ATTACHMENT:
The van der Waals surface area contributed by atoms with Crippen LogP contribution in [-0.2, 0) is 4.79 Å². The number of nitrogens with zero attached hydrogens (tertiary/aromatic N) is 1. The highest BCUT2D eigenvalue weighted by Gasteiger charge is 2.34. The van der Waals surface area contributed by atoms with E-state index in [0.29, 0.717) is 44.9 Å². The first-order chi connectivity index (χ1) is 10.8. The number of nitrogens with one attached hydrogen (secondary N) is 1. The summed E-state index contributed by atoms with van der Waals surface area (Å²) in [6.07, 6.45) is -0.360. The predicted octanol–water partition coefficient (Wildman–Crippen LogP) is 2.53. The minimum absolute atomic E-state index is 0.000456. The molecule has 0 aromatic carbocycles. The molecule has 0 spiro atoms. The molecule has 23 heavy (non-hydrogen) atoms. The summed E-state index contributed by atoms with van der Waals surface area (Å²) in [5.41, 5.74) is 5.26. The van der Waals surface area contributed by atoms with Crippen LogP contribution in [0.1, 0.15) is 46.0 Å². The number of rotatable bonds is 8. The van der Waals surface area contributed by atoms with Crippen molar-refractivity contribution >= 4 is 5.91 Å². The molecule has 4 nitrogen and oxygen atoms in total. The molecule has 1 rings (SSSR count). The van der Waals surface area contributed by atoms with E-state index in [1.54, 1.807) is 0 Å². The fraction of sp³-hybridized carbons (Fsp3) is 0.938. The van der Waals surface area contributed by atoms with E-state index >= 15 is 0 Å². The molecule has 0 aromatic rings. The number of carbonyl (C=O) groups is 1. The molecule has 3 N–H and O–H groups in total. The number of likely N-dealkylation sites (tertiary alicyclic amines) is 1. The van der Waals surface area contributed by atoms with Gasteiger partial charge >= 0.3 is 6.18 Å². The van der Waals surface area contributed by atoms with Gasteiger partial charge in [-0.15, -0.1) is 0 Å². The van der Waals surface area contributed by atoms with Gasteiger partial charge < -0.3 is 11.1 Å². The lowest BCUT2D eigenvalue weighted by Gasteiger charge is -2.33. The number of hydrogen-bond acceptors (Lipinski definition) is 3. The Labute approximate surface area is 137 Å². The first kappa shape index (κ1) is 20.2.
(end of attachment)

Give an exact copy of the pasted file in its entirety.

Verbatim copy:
The van der Waals surface area contributed by atoms with Crippen LogP contribution in [-0.2, 0) is 4.79 Å². The number of nitrogens with zero attached hydrogens (tertiary/aromatic N) is 1. The highest BCUT2D eigenvalue weighted by Gasteiger charge is 2.34. The van der Waals surface area contributed by atoms with E-state index in [0.29, 0.717) is 44.9 Å². The first-order chi connectivity index (χ1) is 10.8. The number of nitrogens with one attached hydrogen (secondary N) is 1. The summed E-state index contributed by atoms with van der Waals surface area (Å²) in [6.07, 6.45) is -0.360. The predicted octanol–water partition coefficient (Wildman–Crippen LogP) is 2.53. The minimum absolute atomic E-state index is 0.000456. The molecule has 0 aromatic carbocycles. The molecule has 0 spiro atoms. The molecule has 23 heavy (non-hydrogen) atoms. The summed E-state index contributed by atoms with van der Waals surface area (Å²) in [5.41, 5.74) is 5.26. The van der Waals surface area contributed by atoms with Crippen LogP contribution in [0.1, 0.15) is 46.0 Å². The number of rotatable bonds is 8. The van der Waals surface area contributed by atoms with Crippen molar-refractivity contribution >= 4 is 5.91 Å². The molecule has 4 nitrogen and oxygen atoms in total. The molecule has 1 rings (SSSR count). The van der Waals surface area contributed by atoms with E-state index in [1.54, 1.807) is 0 Å². The fraction of sp³-hybridized carbons (Fsp3) is 0.938. The van der Waals surface area contributed by atoms with E-state index >= 15 is 0 Å². The molecule has 0 aromatic rings. The number of carbonyl (C=O) groups is 1. The molecule has 3 N–H and O–H groups in total. The number of likely N-dealkylation sites (tertiary alicyclic amines) is 1. The van der Waals surface area contributed by atoms with Gasteiger partial charge >= 0.3 is 6.18 Å². The van der Waals surface area contributed by atoms with Gasteiger partial charge in [-0.15, -0.1) is 0 Å². The van der Waals surface area contributed by atoms with Gasteiger partial charge < -0.3 is 11.1 Å². The lowest BCUT2D eigenvalue weighted by Gasteiger charge is -2.33. The number of hydrogen-bond acceptors (Lipinski definition) is 3. The Labute approximate surface area is 137 Å². The first kappa shape index (κ1) is 20.2.